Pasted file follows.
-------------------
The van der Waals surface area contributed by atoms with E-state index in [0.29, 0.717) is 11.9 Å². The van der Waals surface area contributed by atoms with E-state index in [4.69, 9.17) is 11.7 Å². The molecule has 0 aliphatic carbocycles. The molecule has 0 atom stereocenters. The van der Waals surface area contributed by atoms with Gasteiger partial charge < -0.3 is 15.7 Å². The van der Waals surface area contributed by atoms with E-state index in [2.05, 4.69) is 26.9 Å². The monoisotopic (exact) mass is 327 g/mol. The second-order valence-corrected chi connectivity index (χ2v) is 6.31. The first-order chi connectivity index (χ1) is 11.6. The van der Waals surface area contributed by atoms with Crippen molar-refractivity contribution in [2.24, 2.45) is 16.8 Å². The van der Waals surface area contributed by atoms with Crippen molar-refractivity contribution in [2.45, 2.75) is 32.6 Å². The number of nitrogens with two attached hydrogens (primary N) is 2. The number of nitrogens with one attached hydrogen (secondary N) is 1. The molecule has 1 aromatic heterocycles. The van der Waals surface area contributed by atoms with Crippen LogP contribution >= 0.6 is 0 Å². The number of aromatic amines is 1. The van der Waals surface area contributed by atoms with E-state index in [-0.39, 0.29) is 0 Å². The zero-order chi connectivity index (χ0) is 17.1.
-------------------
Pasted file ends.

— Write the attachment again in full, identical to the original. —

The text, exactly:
The van der Waals surface area contributed by atoms with E-state index in [0.29, 0.717) is 11.9 Å². The van der Waals surface area contributed by atoms with E-state index in [4.69, 9.17) is 11.7 Å². The molecule has 0 aliphatic carbocycles. The molecule has 0 atom stereocenters. The van der Waals surface area contributed by atoms with Gasteiger partial charge < -0.3 is 15.7 Å². The van der Waals surface area contributed by atoms with E-state index in [2.05, 4.69) is 26.9 Å². The monoisotopic (exact) mass is 327 g/mol. The second-order valence-corrected chi connectivity index (χ2v) is 6.31. The first-order chi connectivity index (χ1) is 11.6. The van der Waals surface area contributed by atoms with Crippen molar-refractivity contribution in [2.24, 2.45) is 16.8 Å². The van der Waals surface area contributed by atoms with Crippen molar-refractivity contribution in [2.45, 2.75) is 32.6 Å². The number of nitrogens with two attached hydrogens (primary N) is 2. The number of nitrogens with one attached hydrogen (secondary N) is 1. The molecule has 1 aromatic heterocycles. The van der Waals surface area contributed by atoms with Crippen LogP contribution >= 0.6 is 0 Å². The number of aromatic amines is 1. The van der Waals surface area contributed by atoms with E-state index in [-0.39, 0.29) is 0 Å². The zero-order chi connectivity index (χ0) is 17.1.